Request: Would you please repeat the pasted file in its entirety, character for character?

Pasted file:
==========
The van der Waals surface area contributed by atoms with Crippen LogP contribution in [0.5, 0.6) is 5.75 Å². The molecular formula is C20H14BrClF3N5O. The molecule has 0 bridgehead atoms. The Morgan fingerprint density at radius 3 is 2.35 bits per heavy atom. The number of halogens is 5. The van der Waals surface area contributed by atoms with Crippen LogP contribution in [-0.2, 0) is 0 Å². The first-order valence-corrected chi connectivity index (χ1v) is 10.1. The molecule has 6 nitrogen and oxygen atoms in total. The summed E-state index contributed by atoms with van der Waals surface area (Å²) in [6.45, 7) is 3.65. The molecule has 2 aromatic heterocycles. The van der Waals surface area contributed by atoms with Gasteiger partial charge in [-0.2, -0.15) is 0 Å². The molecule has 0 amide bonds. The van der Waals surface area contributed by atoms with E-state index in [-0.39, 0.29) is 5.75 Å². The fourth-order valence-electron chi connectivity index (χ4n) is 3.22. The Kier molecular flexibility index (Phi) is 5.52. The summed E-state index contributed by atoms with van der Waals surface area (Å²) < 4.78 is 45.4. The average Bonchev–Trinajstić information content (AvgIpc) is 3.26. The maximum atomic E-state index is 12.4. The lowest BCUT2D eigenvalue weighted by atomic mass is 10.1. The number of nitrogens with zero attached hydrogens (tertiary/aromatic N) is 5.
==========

The van der Waals surface area contributed by atoms with Crippen LogP contribution in [0.5, 0.6) is 5.75 Å². The molecular formula is C20H14BrClF3N5O. The molecule has 0 bridgehead atoms. The Morgan fingerprint density at radius 3 is 2.35 bits per heavy atom. The number of halogens is 5. The van der Waals surface area contributed by atoms with Crippen LogP contribution in [-0.2, 0) is 0 Å². The first-order valence-corrected chi connectivity index (χ1v) is 10.1. The molecule has 6 nitrogen and oxygen atoms in total. The summed E-state index contributed by atoms with van der Waals surface area (Å²) in [6.45, 7) is 3.65. The molecule has 2 aromatic heterocycles. The van der Waals surface area contributed by atoms with Gasteiger partial charge in [-0.2, -0.15) is 0 Å². The molecule has 0 amide bonds. The van der Waals surface area contributed by atoms with E-state index in [-0.39, 0.29) is 5.75 Å². The fourth-order valence-electron chi connectivity index (χ4n) is 3.22. The Kier molecular flexibility index (Phi) is 5.52. The summed E-state index contributed by atoms with van der Waals surface area (Å²) < 4.78 is 45.4. The average Bonchev–Trinajstić information content (AvgIpc) is 3.26. The maximum atomic E-state index is 12.4. The lowest BCUT2D eigenvalue weighted by atomic mass is 10.1. The number of nitrogens with zero attached hydrogens (tertiary/aromatic N) is 5.